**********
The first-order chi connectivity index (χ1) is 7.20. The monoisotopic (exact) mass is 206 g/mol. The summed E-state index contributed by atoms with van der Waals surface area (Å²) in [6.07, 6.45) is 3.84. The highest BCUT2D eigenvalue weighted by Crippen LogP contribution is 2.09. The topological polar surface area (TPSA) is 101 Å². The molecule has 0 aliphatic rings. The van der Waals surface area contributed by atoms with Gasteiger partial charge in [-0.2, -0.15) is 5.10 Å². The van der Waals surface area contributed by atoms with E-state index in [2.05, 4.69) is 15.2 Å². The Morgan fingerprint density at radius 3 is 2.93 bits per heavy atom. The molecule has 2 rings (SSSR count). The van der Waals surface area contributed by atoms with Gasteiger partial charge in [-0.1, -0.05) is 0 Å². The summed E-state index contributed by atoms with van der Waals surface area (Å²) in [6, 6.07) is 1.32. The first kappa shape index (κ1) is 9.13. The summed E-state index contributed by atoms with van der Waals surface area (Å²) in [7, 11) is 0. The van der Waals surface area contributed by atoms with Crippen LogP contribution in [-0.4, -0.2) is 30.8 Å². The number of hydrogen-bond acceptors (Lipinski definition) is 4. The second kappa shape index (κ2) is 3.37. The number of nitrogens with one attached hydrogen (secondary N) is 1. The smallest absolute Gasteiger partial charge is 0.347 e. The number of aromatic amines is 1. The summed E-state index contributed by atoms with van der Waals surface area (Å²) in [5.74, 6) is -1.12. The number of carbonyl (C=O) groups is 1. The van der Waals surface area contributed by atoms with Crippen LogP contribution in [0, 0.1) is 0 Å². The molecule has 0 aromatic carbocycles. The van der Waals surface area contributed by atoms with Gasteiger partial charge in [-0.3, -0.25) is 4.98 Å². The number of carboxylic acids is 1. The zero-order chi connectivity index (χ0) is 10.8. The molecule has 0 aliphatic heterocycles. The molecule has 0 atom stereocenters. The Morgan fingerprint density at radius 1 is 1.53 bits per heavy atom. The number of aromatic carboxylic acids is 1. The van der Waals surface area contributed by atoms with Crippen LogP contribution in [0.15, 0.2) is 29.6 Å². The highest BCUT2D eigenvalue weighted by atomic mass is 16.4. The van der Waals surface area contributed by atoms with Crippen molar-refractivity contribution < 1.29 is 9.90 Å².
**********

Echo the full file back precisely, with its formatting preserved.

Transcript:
The first-order chi connectivity index (χ1) is 7.20. The monoisotopic (exact) mass is 206 g/mol. The summed E-state index contributed by atoms with van der Waals surface area (Å²) in [6.07, 6.45) is 3.84. The highest BCUT2D eigenvalue weighted by Crippen LogP contribution is 2.09. The topological polar surface area (TPSA) is 101 Å². The molecule has 0 aliphatic rings. The van der Waals surface area contributed by atoms with Gasteiger partial charge in [-0.2, -0.15) is 5.10 Å². The van der Waals surface area contributed by atoms with E-state index in [2.05, 4.69) is 15.2 Å². The Morgan fingerprint density at radius 3 is 2.93 bits per heavy atom. The molecule has 2 rings (SSSR count). The van der Waals surface area contributed by atoms with Gasteiger partial charge in [-0.1, -0.05) is 0 Å². The summed E-state index contributed by atoms with van der Waals surface area (Å²) in [6, 6.07) is 1.32. The first kappa shape index (κ1) is 9.13. The summed E-state index contributed by atoms with van der Waals surface area (Å²) in [7, 11) is 0. The van der Waals surface area contributed by atoms with Crippen LogP contribution in [-0.4, -0.2) is 30.8 Å². The number of hydrogen-bond acceptors (Lipinski definition) is 4. The second kappa shape index (κ2) is 3.37. The number of nitrogens with one attached hydrogen (secondary N) is 1. The smallest absolute Gasteiger partial charge is 0.347 e. The number of aromatic amines is 1. The summed E-state index contributed by atoms with van der Waals surface area (Å²) in [5.74, 6) is -1.12. The number of carbonyl (C=O) groups is 1. The van der Waals surface area contributed by atoms with Crippen LogP contribution in [0, 0.1) is 0 Å². The molecule has 0 aromatic carbocycles. The van der Waals surface area contributed by atoms with Gasteiger partial charge in [-0.3, -0.25) is 4.98 Å². The number of carboxylic acids is 1. The zero-order chi connectivity index (χ0) is 10.8. The molecule has 0 aliphatic heterocycles. The molecule has 0 atom stereocenters. The Morgan fingerprint density at radius 1 is 1.53 bits per heavy atom. The number of aromatic carboxylic acids is 1. The van der Waals surface area contributed by atoms with Crippen LogP contribution in [0.15, 0.2) is 29.6 Å². The highest BCUT2D eigenvalue weighted by atomic mass is 16.4. The van der Waals surface area contributed by atoms with Crippen molar-refractivity contribution < 1.29 is 9.90 Å².